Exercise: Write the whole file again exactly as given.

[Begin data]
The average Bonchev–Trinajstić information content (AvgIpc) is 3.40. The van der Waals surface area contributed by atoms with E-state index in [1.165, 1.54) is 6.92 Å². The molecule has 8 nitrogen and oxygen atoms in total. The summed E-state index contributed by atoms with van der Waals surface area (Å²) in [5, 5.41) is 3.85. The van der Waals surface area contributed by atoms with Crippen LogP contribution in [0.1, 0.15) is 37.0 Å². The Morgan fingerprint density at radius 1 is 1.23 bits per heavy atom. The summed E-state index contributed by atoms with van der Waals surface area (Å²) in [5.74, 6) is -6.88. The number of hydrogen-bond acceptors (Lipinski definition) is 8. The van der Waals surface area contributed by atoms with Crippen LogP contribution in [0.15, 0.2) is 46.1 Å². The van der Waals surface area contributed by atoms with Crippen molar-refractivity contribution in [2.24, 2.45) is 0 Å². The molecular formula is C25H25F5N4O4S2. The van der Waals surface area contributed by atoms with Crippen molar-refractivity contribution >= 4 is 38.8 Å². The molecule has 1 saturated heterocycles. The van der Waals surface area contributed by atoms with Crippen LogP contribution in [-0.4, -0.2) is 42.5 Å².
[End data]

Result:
The average Bonchev–Trinajstić information content (AvgIpc) is 3.40. The van der Waals surface area contributed by atoms with E-state index in [1.165, 1.54) is 6.92 Å². The molecule has 8 nitrogen and oxygen atoms in total. The summed E-state index contributed by atoms with van der Waals surface area (Å²) in [5, 5.41) is 3.85. The van der Waals surface area contributed by atoms with Crippen LogP contribution in [0.1, 0.15) is 37.0 Å². The Morgan fingerprint density at radius 1 is 1.23 bits per heavy atom. The summed E-state index contributed by atoms with van der Waals surface area (Å²) in [5.74, 6) is -6.88. The number of hydrogen-bond acceptors (Lipinski definition) is 8. The van der Waals surface area contributed by atoms with Crippen LogP contribution in [0.15, 0.2) is 46.1 Å². The van der Waals surface area contributed by atoms with Crippen molar-refractivity contribution in [2.24, 2.45) is 0 Å². The molecular formula is C25H25F5N4O4S2. The van der Waals surface area contributed by atoms with Crippen molar-refractivity contribution >= 4 is 38.8 Å². The molecule has 1 saturated heterocycles. The van der Waals surface area contributed by atoms with Crippen LogP contribution in [-0.4, -0.2) is 42.5 Å².